The Cognition and Emotion Research Centre comprises of 10 staff members and around 26 research students at honours, masters and PhD level across the Melbourne campus and Strathfield (NSW) campus.
The Centre has two related research themes, 1) cognitive theme (e.g., prospective memory) and 2) an emotion theme (e.g., social cognition). We use our multi-disciplinary research expertise in the fields of psychology, neuroscience and brain imaging to various groups including older adults, chronic heart failure patients, stroke patients, substance users and children with autism.
Cognition and Prospective Memory
Prospective Memory (PM) is the ability to remember to perform actions in the future. More recently the group has also started investigating the related area of future thinking which is the ability to imagine oneself in a situation in the future (sometimes referred to as mental time travel). Research by the Centre has shown prospective memory and future thinking are both very sensitive to normal and abnormal ageing, as well as a range of neurological or psychiatric problems, and that abilities in prospective memory and future thinking are critical for developing and maintaining independent living. This research is led by Director, Professor Peter Rendell. He has developed Virtual Week, a computer-based program which assesses prospective memory. This is recognised as the most ecologically valid and reliable measure of prospective memory. This program has been translated into over 10 languages, and is used in major cognitive neuropsychology research labs, such as labs in Toronto University, Washington University, Colombia University, University College London, and University of Geneva..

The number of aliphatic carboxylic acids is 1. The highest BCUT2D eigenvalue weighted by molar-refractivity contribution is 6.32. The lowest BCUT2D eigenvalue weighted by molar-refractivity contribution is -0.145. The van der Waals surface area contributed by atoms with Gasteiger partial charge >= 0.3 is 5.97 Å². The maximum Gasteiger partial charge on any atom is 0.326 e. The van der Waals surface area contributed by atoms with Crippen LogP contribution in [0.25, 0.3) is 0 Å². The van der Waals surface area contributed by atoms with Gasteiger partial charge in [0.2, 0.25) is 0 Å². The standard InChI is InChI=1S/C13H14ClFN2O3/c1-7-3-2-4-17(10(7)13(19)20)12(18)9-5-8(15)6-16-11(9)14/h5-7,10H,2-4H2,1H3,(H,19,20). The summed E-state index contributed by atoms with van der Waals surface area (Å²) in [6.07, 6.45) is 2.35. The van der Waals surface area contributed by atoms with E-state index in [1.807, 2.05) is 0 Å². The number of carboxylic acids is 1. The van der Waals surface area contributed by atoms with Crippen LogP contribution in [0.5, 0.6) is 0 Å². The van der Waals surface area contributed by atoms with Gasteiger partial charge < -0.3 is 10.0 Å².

The Centre has expertise in emotion recognition, emotion regulation and social cognition. Facial affect recognition is one area of focus, with research revealing selective difficulties in recognising specific emotions. For example, we look at a range of groups (healthy adults to clinical groups, i.e. those with schizophrenia) and how they respond to emotions shown by others in social situations. The group also investigates the processes that we use to detect deception and trustworthiness in others, and how these processes influence financial decision making in a social context. This research is helping us to understand why some older adults are particularly vulnerable to financial scams.
Our research also utilises state-of-art psychophysiological testing approaches such as assessment of hormone levels, physiological responses (e.g. skin conductance, heart rate and electromyography) and brain activity and how this impacts specific cognitive functions and emotion processing (e.g. Electroencephalogram (EEG) and Functional near-infrared spectroscopy (fNIRS).